Douglas A. Blackmon
|Douglas A. Blackmon|
|Born||1964 (age 49–50)
|Notable work(s)||Slavery by Another Name: The Re-Enslavement of Black Americans from the Civil War to World War II|
Douglas A. Blackmon (born 1964) is an American writer, journalist who won a Pulitzer Prize in 2009 for his book, Slavery by Another Name: The Re-Enslavement of Black Americans from the Civil War to World War II.
Early life and education
Blackmon was born in Arkansas and grew up in Leland, Mississippi, in the Mississippi Delta. He has said that the small town of 10,000 was split evenly between blacks and whites; the county and area, one of plantations, was majority black. It was the site of a plantation strike among black laborers, leading to extensive civil rights activity in the mid-twentieth century. He graduated from Hendrix College.
Blackmon first worked as a reporter for the Arkansas Democrat and as the managing editor of the Daily Record, both in Little Rock. He later moved to Atlanta, where he worked as a reporter at the Atlanta Journal-Constitution.
In 2008, Blackmon published Slavery by Another Name: The Re-Enslavement of Black Americans from the Civil War to World War II, which explored the history of peonage and convict lease labor in the South after the American Civil War. He revealed the stories of tens of thousands of slaves and their descendants who journeyed into freedom after the Emancipation Proclamation and then back into the shadow of involuntary servitude, which lasted into the 20th century.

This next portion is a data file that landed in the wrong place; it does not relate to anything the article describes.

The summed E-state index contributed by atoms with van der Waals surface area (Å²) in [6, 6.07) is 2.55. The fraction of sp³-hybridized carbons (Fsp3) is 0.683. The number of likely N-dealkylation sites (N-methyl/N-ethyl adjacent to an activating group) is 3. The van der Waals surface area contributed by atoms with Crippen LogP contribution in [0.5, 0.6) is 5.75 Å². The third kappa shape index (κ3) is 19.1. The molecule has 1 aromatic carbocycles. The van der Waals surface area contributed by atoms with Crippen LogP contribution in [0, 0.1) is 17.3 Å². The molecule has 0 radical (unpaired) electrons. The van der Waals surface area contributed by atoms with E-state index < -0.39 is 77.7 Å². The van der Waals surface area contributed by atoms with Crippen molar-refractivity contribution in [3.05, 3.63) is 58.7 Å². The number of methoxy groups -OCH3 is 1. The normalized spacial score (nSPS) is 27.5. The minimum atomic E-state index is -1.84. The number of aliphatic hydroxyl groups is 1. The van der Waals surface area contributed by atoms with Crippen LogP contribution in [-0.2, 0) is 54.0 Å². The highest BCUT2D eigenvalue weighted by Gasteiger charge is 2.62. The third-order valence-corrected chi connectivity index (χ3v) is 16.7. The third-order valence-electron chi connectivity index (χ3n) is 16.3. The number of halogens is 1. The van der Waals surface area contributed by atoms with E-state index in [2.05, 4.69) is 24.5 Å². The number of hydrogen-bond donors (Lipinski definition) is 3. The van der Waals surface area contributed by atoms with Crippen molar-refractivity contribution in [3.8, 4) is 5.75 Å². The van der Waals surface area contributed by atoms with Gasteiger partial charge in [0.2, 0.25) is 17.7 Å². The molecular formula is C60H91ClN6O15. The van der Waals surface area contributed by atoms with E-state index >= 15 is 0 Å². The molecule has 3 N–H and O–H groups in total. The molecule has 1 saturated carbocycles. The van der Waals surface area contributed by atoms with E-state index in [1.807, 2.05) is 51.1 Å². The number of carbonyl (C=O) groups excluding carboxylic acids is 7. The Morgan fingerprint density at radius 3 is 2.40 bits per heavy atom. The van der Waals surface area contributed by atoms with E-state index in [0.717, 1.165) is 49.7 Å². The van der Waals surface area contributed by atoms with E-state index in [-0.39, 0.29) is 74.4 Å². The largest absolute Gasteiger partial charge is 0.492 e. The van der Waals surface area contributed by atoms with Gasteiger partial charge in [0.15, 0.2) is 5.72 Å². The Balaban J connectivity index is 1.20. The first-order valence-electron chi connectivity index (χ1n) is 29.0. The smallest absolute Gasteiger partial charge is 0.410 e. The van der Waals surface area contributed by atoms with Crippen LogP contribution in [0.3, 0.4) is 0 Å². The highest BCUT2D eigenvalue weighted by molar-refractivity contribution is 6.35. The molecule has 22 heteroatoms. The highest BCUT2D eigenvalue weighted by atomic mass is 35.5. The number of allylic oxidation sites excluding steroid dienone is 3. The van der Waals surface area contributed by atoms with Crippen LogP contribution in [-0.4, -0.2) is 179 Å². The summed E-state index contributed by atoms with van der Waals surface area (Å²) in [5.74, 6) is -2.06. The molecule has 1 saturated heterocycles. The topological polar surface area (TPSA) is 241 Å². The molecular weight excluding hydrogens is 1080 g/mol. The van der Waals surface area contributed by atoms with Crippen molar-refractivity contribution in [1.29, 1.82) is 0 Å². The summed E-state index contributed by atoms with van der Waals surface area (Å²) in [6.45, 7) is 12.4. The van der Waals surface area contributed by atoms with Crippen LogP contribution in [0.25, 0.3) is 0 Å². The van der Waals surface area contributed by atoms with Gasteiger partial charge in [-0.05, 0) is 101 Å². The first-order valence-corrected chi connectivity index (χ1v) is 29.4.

Blackmon was awarded the Pulitzer Prize for General Non-Fiction in 2009.
- "The Pulitzer Prizes: Ex-AJC reporter wins book award". The Atlanta Journal-Constitution. 2009-04-21. Retrieved 2009-04-23.
- "Slavery by Another Name". Retrieved 30 December 2011. Official website
- Bo Emerson, "Douglas A. Blackmon discusses African-American labor", The Atlanta Journal-Constitution, 3 September 2009, accessed 17 October 2012
- "Douglas A. Blackmon". PBS. 2008-05-01. Retrieved 2009-04-23.
- Jennifer Brett, "THE PULITZER PRIZES: Ex-AJC reporter wins book award", The Atlanta Journal-Constitution, (April 21, 2009)
- Watch: Slavery by Another Name on PBS
|This article about a United States writer of non-fiction is a stub. You can help Wikipedia by expanding it.|
|This article about an American journalist born in the 1960s is a stub. You can help Wikipedia by expanding it.|